Sunday, 25 December 2011

Merry Christmas

06:43:00 Posted by Ashley Lister , , , , , 1 comment
from David Riley

Christmas is full of rituals - whatever they may be. The Christian churches, not surprisingly, have several. For many ritual is close to tradition and Christmas is full of those too. The seemingly "time out of mind" might be surprisingly new, often created, for us here in Blighty in Victorian Britain. Christmas trees, cards and the inescapably close association between Dickens and Christmas are
just some. I'd like to look at one of these traditions a little bit. Gift giving.

There's a whole set of unspoken rules about gift giving. If you give money does that mean you haven't really thought about something for that person? What do you give friends rather than relatives? How much should you spend on X or Y? There's the question about the gift from Ann Summers for your significant other. Who is it really for? You or them? Then there's the old standby that looks like someone might have made an effort, the Smelly Perfumy concoctions with titles born on a rainy February in Paris and bottles contorted into somthing ressembliing a glass blower's nightmare. You have some of these. They end their lives at the back of cupboards, unopened from one Christmas to another, which if you listen to the night murmurs in the bathroom, you'll hear them discuss with the discarded bath salts what might have been.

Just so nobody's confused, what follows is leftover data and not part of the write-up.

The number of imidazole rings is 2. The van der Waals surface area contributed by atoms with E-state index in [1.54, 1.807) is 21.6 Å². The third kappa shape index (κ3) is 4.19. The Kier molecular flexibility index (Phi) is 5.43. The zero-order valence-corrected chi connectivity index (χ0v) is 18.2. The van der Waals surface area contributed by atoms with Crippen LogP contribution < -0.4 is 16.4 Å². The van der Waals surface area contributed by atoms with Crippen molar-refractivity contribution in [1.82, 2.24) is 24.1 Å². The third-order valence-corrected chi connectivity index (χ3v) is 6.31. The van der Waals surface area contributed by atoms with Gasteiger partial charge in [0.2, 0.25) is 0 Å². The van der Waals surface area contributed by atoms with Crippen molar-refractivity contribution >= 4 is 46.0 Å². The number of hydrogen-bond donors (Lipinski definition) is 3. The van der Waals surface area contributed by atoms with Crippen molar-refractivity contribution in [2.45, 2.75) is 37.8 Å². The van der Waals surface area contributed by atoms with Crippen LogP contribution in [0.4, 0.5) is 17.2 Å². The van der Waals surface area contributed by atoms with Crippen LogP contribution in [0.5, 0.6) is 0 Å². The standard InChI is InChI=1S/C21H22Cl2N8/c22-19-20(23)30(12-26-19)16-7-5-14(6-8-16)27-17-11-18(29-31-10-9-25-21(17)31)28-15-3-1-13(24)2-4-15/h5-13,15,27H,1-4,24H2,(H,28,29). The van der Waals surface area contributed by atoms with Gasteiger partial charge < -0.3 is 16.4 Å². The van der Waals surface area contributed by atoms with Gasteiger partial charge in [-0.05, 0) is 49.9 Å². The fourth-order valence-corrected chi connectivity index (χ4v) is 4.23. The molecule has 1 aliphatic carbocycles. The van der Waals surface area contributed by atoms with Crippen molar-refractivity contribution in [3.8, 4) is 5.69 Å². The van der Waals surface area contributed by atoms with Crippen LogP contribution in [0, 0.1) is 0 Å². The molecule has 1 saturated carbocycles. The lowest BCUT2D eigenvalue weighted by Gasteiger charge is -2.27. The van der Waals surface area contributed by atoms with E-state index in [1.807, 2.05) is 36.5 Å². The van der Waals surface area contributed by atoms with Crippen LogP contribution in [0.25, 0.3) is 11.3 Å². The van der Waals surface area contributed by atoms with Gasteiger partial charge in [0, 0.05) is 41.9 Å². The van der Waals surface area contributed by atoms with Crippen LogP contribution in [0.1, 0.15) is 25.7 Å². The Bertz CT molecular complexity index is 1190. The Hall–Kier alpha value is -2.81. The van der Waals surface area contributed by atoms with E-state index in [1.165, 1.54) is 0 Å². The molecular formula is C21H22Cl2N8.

Sometimes the gifts suddenly mean something real. Have you ever given poetry to someone just because they love it? Just because it catches an attitude of mind you might share, opens a door into their heads where you wondered what they thought of you? Not me. Not yet.

I have given a present once that said something. I gave my mother a porcelain figurine of a woman teaching her child to read. When I did, I knew she had given me that gift, years before. Reading. We both knew how precious reading was, without words spoken. Indeed I don't think we could have said them. I just knew, eventually, I wanted to thank her for it while I could.

I have it now, the figurine, now that she's died and I still think about it and the worlds gifts opened up, even if I didn't realise it for a while.

Thanks.

Happy Christmas.
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1 comments:

Ashley R Lister said...

David,

This is profound and poignant and captures the true spirit of the season.

Merry Christmas,

Ash